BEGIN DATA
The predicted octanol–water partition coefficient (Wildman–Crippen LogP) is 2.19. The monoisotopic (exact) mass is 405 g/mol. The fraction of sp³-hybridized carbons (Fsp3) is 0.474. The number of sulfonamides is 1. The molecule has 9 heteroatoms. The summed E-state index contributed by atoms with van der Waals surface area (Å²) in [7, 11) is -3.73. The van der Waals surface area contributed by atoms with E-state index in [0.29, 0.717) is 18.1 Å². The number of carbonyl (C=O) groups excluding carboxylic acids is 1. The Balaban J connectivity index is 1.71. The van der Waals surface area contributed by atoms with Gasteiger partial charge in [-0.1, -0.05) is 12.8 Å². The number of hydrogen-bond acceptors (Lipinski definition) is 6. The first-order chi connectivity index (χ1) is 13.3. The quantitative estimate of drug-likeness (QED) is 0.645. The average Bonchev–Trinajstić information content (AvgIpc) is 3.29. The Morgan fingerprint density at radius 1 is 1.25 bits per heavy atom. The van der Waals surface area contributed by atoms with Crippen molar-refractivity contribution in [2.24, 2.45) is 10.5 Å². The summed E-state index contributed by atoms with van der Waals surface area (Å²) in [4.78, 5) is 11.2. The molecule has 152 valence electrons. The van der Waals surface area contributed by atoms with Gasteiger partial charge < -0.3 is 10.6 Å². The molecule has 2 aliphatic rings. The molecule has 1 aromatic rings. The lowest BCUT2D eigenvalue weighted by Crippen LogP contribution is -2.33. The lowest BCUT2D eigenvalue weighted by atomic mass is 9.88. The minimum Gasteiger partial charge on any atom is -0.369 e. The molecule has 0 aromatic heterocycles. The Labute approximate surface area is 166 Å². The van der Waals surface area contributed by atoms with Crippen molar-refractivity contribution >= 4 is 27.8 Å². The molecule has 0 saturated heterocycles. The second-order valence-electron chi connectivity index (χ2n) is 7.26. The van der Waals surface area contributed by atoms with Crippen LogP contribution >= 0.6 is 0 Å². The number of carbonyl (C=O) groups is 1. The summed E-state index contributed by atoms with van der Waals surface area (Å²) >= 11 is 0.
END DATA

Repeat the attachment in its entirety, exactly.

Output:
The predicted octanol–water partition coefficient (Wildman–Crippen LogP) is 2.19. The monoisotopic (exact) mass is 405 g/mol. The fraction of sp³-hybridized carbons (Fsp3) is 0.474. The number of sulfonamides is 1. The molecule has 9 heteroatoms. The summed E-state index contributed by atoms with van der Waals surface area (Å²) in [7, 11) is -3.73. The van der Waals surface area contributed by atoms with E-state index in [0.29, 0.717) is 18.1 Å². The number of carbonyl (C=O) groups excluding carboxylic acids is 1. The Balaban J connectivity index is 1.71. The van der Waals surface area contributed by atoms with Gasteiger partial charge in [-0.1, -0.05) is 12.8 Å². The number of hydrogen-bond acceptors (Lipinski definition) is 6. The first-order chi connectivity index (χ1) is 13.3. The quantitative estimate of drug-likeness (QED) is 0.645. The average Bonchev–Trinajstić information content (AvgIpc) is 3.29. The Morgan fingerprint density at radius 1 is 1.25 bits per heavy atom. The van der Waals surface area contributed by atoms with Crippen molar-refractivity contribution in [2.24, 2.45) is 10.5 Å². The summed E-state index contributed by atoms with van der Waals surface area (Å²) in [4.78, 5) is 11.2. The molecule has 152 valence electrons. The van der Waals surface area contributed by atoms with Gasteiger partial charge < -0.3 is 10.6 Å². The molecule has 2 aliphatic rings. The molecule has 1 aromatic rings. The lowest BCUT2D eigenvalue weighted by Crippen LogP contribution is -2.33. The lowest BCUT2D eigenvalue weighted by atomic mass is 9.88. The minimum Gasteiger partial charge on any atom is -0.369 e. The molecule has 0 aromatic heterocycles. The Labute approximate surface area is 166 Å². The van der Waals surface area contributed by atoms with Crippen molar-refractivity contribution >= 4 is 27.8 Å². The molecule has 0 saturated heterocycles. The second-order valence-electron chi connectivity index (χ2n) is 7.26. The van der Waals surface area contributed by atoms with Crippen LogP contribution >= 0.6 is 0 Å². The number of carbonyl (C=O) groups is 1. The summed E-state index contributed by atoms with van der Waals surface area (Å²) >= 11 is 0.